You Can Do It

Why It’s Best NOT to Spank

There are books out there (written by people who hold medical degrees who also say they’re Christians) that go into detail about why spanking children is okay and how it doesn’t really hurt them.  There are also books out there (written by people who hold doctoral degrees and say they are faith-abiding people) that offer logic about why spanking children doesn’t do much good for them in the long run.

You can find a book, written by an expert, to support whatever side you fall on.  But I’m going to give a few brief reasons why I firmly believe that it’s best to NOT spank.

  1. Spanking teaches our children the wrong thing.

Spanking might be an immediate deterrent for a child’s misbehavior, but what are we really teaching them by spanking them?  That it’s okay to be hit if you deserve it?  Spanking is a form of hitting, and if we spank our children, then it creates confusion (not to mention shame and fear) in them when we also are trying to teach them that it’s not okay to hit (like if our children are fighting over a toy and start hitting each other or if our children are having a meltdown and they start hitting us).

Do you notice that children hit because they are children?  They don’t know a better way.  And so for parents to spank their children (or otherwise hit them or strike them in any way), it shows how childish the parent is that he or she would try to settle a matter by using force instead of discourse.  Something that we should want our children to internalize is that it’s not okay to hit or to be hit.  For any reason.  Period.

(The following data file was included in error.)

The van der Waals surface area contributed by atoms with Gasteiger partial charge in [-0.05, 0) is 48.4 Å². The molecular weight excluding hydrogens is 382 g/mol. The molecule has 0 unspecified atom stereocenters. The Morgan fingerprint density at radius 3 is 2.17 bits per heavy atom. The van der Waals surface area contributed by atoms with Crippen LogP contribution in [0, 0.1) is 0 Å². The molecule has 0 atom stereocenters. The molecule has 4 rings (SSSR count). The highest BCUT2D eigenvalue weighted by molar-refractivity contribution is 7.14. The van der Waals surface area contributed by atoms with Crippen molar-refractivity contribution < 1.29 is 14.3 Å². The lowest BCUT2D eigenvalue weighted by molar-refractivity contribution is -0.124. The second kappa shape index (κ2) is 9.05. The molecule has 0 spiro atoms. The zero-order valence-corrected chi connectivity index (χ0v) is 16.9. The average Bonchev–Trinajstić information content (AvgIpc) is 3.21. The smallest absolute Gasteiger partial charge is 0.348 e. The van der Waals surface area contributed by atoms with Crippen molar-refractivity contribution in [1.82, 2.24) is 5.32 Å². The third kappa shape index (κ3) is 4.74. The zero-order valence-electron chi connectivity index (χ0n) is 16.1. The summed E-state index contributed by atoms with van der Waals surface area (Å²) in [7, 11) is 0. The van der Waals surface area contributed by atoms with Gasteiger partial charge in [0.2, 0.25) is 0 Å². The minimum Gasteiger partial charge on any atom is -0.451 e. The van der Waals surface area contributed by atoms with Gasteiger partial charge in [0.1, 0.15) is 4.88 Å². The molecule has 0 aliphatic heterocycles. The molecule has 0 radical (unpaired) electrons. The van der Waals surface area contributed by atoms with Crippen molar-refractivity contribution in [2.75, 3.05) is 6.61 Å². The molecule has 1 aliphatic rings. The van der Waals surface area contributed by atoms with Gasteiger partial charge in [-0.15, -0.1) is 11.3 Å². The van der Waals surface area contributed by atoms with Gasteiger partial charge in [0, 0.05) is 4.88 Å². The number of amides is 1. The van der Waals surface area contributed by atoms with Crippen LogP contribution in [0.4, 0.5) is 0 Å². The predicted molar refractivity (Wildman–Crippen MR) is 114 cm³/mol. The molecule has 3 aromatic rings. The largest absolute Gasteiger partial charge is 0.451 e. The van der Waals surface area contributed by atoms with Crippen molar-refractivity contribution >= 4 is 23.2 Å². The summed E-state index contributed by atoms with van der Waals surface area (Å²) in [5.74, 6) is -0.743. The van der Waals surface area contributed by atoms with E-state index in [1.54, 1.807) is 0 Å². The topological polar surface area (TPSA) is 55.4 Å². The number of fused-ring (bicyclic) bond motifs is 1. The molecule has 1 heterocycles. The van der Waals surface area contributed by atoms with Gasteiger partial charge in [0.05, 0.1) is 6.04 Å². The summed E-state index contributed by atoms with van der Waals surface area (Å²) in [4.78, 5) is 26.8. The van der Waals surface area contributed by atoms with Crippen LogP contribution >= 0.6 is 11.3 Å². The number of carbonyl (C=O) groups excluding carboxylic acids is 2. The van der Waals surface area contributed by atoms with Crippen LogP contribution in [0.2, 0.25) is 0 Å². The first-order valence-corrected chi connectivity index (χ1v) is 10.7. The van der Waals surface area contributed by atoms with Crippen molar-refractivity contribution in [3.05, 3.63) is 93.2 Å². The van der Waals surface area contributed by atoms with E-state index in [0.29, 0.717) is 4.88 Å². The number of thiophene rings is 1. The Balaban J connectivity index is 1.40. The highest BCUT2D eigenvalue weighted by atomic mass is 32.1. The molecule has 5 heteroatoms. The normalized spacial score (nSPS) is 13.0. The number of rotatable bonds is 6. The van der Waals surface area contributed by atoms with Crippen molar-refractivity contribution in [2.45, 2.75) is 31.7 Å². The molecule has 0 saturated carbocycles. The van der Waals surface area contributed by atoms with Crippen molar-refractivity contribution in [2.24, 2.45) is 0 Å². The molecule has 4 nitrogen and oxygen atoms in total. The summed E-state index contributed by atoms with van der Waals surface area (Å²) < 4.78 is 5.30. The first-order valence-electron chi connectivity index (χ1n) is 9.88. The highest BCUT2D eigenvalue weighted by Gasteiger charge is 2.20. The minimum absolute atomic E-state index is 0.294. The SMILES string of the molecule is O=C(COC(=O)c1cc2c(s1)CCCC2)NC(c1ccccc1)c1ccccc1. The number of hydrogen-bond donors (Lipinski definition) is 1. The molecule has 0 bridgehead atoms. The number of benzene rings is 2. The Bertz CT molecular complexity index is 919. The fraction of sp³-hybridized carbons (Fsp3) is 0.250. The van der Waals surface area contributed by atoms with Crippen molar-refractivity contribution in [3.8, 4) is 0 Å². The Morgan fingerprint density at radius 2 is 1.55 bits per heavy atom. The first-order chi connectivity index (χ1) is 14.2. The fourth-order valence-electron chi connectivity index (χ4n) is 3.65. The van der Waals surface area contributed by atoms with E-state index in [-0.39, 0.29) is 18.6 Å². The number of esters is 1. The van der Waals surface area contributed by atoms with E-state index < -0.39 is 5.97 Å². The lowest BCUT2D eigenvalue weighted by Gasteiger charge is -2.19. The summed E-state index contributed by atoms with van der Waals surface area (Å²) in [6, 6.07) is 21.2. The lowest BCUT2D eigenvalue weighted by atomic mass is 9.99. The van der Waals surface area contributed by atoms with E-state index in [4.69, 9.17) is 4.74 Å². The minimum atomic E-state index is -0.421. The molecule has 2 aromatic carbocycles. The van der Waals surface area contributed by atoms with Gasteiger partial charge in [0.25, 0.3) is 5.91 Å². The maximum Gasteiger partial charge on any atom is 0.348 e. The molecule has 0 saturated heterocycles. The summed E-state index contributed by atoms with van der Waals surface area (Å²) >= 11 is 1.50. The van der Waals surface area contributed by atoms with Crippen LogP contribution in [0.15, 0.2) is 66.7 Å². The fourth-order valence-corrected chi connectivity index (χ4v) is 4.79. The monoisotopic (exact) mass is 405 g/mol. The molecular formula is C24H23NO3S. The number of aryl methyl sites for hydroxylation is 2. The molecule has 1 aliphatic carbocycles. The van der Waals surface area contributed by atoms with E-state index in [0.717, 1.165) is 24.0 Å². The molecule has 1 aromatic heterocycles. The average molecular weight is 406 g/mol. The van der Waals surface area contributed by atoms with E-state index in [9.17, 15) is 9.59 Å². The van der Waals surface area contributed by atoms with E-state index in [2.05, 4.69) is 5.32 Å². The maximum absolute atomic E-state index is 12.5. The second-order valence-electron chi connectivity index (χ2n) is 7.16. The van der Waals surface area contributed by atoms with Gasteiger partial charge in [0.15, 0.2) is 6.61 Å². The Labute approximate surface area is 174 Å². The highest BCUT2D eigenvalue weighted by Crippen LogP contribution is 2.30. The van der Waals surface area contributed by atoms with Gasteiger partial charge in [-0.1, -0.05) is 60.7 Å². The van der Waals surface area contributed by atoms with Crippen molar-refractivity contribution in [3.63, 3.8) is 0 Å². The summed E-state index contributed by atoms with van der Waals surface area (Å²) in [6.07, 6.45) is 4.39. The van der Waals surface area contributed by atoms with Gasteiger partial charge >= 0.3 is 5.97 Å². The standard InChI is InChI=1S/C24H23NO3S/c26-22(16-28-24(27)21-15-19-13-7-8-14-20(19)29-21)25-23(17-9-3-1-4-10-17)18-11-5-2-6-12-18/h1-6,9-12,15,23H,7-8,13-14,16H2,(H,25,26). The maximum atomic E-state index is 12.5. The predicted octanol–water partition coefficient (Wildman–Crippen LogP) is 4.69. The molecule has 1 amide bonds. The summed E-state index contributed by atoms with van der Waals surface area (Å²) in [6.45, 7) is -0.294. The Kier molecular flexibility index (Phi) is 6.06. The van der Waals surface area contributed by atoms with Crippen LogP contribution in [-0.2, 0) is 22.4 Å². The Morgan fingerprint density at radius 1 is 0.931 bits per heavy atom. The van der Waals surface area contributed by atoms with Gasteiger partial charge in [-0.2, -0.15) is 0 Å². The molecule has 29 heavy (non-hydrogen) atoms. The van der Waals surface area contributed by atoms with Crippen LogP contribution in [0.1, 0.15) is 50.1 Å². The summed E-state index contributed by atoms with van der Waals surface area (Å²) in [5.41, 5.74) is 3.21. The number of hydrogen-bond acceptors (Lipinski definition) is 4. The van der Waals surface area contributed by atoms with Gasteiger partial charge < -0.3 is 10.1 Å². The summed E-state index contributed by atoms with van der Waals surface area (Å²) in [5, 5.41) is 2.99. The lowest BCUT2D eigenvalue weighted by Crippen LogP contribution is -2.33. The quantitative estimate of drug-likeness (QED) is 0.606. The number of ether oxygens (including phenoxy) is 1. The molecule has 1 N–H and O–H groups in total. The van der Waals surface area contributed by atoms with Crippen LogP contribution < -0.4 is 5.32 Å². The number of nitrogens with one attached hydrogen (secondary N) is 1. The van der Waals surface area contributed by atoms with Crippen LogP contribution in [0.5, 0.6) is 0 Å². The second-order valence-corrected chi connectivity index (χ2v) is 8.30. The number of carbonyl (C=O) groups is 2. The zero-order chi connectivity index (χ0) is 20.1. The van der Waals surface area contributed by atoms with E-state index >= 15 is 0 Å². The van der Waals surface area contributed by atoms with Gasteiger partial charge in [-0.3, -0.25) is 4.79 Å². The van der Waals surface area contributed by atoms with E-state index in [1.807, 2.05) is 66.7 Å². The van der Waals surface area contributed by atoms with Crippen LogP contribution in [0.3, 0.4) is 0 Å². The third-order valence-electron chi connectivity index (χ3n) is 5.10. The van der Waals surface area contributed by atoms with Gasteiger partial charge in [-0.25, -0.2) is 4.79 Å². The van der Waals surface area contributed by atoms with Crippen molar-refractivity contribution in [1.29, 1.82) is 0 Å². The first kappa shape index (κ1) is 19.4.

1. Spanking has no positive long-term effects. 

I can’t quote empirical research on this, but I have a feeling that it wouldn’t be too difficult to find some that supports my inkling that spanking is not effective (respectable-ly speaking, no pun intended) over the long-term.  What I mean is that spanking does more harm than good on the positive development of a child.

Spanking might seem to work in the moment, or it might make a parent feel powerful to have the upper hand (again, no pun intended), but spanking is simply not a child-friendly discipline strategy.  It doesn’t really work, and it only creates resentment and other kinds of psychological discord/cognitive dissonance, which is completely unhelpful to a child.  And then to try to justify a spanking to a child (most especially if biblical justification is given) is just, frankly, abusively sick.

  1. Spanking is simply a smoke screen for our incompetence.

If we don’t know what else to do to encourage our children to make positive choices, then the way forward is to keep seeking out and practicing effective parenting methods, not to resort to spanking.  Our children can’t help being children.  But since we are no longer children, we can learn a better way and help point our children towards that better way, too.

What that better way looks like (for both parents and children, individually and together) will probably include staying calm even when there’s anger to be felt, talking things out even though there may be conflict, and coming up with a solution even if the problem is complex.  The main thing to keep in mind (if we’re truly interested in the well-being of our children now as well as in their future) is to not spank.  Find another way.  (Yes, we can.)  Figure it out.  (Yes, we can.)  Be a truly effective parent (Yes, we can.)

What are your beliefs about spanking?